So, now, I have a sitter for the kids, where would we go. Initially Ella and I went to the pictures or out for dinner. After being widowed for a couple of years I had begun to feel lonely. Initially I would say I felt alone. Alone in the big wide world. I had never lived on my own. Over time I became used to that and independent but loneliness was creeping in. I was young and both Ella and I agreed we didn’t want to be on our own for the rest of our lives. We were ready to try the dating game.

We decided we weren’t going to meet another partner out at dinner or in a cinema. We had both gone to hear the guest speaker at the support group and had taken onboard her recommendation of being proactive . I believe if I wasn’t prepared to be proactive, I probably wasn’t going to meet anyone. Yes maybe one day someone may have walked into my life but at the time I didn’t see this a likely chance.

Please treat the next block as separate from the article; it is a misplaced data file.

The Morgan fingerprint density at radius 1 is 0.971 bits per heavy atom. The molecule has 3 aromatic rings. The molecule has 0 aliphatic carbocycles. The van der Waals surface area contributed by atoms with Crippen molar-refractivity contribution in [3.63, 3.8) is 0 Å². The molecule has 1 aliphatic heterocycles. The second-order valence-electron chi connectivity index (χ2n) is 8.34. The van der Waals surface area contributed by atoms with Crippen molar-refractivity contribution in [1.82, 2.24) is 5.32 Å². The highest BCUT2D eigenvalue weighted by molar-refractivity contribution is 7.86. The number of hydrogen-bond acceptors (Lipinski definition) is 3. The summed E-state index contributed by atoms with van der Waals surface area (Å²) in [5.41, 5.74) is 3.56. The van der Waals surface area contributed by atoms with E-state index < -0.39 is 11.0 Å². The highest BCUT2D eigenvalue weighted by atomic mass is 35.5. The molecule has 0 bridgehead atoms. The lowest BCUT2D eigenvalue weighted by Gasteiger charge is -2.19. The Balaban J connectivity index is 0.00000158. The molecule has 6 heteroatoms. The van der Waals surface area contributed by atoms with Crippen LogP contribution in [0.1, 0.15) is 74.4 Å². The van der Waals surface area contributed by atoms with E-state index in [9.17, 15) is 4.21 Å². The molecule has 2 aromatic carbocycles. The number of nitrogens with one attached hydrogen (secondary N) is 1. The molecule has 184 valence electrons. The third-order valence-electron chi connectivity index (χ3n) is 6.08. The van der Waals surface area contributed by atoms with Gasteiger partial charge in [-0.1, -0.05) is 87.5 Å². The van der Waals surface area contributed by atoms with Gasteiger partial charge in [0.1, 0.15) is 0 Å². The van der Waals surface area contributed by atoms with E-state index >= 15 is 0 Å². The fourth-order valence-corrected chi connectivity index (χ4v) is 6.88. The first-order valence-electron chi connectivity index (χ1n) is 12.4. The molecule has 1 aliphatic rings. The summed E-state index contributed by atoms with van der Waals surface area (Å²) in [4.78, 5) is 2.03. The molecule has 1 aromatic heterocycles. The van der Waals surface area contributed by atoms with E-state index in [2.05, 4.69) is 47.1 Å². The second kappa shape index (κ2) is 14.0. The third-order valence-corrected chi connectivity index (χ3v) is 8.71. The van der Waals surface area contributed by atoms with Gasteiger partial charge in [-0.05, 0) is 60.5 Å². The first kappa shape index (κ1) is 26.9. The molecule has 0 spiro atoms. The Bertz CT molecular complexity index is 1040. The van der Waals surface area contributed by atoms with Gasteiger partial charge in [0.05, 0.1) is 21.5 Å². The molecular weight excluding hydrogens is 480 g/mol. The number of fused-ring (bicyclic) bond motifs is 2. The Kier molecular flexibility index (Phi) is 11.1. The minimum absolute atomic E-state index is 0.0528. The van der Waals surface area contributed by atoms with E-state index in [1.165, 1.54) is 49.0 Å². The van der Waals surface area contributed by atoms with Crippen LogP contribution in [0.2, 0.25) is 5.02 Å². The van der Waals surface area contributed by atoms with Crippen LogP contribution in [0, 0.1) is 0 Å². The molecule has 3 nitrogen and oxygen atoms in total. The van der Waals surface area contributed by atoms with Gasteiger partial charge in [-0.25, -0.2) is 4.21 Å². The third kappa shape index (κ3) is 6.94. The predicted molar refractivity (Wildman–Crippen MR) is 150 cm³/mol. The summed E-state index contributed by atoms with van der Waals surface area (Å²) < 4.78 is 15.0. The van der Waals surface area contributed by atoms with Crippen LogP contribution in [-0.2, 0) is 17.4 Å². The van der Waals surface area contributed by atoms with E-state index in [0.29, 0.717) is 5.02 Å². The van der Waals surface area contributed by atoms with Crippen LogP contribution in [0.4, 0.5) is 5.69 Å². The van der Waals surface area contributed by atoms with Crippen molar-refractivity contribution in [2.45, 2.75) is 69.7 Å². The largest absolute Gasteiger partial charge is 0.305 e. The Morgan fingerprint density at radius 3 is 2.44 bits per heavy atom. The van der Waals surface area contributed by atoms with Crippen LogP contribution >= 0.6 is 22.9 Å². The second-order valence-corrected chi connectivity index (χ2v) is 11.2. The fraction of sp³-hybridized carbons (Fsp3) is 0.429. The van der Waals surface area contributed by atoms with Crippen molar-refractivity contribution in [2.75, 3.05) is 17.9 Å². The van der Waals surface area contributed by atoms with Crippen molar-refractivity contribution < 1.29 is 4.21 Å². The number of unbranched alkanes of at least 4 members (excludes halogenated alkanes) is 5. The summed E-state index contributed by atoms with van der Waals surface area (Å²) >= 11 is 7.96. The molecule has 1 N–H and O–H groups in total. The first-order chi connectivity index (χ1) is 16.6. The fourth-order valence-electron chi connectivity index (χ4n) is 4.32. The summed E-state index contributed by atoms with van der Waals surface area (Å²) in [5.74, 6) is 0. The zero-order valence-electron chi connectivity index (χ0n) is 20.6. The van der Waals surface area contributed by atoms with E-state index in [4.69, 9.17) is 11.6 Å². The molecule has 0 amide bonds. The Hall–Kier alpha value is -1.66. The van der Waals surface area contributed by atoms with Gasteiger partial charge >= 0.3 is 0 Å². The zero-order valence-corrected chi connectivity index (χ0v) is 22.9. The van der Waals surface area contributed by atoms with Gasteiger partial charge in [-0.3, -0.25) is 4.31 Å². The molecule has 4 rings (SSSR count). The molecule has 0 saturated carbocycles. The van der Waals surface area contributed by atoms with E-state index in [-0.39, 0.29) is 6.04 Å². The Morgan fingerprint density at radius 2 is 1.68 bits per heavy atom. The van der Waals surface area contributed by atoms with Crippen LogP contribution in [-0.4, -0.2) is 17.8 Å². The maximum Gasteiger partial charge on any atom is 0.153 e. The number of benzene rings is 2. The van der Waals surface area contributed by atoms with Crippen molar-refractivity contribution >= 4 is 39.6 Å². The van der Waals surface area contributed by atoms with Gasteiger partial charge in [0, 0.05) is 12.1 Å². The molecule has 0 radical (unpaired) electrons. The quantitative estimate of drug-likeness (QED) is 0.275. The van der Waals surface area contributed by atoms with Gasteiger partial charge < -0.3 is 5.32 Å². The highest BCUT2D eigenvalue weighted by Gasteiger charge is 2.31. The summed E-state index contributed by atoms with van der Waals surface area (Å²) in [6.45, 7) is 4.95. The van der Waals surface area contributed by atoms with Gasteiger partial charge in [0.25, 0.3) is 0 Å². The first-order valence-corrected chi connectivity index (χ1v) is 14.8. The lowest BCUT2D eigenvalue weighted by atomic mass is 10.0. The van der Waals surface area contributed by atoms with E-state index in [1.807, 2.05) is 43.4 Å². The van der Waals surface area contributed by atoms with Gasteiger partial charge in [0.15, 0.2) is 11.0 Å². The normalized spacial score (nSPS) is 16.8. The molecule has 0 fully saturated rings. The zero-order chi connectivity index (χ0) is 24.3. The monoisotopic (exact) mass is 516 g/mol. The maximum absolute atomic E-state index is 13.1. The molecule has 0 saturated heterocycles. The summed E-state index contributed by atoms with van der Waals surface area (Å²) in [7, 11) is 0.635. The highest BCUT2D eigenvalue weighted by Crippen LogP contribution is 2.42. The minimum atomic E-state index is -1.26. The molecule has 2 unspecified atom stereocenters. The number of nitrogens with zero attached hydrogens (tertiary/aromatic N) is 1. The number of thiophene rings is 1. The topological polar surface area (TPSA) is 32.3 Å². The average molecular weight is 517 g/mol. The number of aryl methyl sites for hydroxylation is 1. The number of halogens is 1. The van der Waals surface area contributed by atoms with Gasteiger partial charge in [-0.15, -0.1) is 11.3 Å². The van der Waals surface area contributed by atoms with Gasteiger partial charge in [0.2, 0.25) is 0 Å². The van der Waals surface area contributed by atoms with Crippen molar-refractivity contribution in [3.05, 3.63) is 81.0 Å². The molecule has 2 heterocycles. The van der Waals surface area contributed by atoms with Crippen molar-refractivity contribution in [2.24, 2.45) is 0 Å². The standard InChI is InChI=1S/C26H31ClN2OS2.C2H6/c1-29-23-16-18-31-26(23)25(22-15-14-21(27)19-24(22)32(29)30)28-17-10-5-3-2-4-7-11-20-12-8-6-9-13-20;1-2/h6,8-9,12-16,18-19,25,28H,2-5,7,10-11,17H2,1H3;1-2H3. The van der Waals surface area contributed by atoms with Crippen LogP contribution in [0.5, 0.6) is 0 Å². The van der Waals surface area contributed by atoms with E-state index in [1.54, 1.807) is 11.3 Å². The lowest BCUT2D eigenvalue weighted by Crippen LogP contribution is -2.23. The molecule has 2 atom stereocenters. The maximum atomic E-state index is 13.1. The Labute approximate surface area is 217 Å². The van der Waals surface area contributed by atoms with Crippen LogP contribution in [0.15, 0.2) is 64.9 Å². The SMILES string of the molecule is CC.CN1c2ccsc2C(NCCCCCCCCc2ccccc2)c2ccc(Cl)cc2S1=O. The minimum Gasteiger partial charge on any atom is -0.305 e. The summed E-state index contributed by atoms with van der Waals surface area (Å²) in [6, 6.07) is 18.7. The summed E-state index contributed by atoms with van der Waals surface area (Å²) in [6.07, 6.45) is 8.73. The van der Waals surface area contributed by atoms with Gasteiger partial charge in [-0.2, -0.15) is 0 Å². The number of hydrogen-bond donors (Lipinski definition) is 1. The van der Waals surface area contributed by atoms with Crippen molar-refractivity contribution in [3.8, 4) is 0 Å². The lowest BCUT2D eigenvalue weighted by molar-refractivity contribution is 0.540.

As much as Ella and my single circle of friendships had grown, that had mainly included females, I missed socializing with males. I had distanced myself a lot from my married friends because it was to emotionally painful to be around them and I found myself becoming more and more lonely. I would cry myself to sleep some nights from loneliness and missing the tenderness a relationship gives you. Your children love you but it’s a different love your partner/husband gives you. Your partner/husband makes you feel feminine, desired and admired. They offer stimulating conversation, they support you in times of difficulty at work or other relationships, be it friends or family, they get you and back you. Friends also have their own family and you can’t be dropping in on them all the time. Friends hug you but it’s clearly a different physical relationship you have with your partner than anyone else. Your partner you can also just be with, speak no words or need for conversation, no awkward silences, just comfortable in each other presence.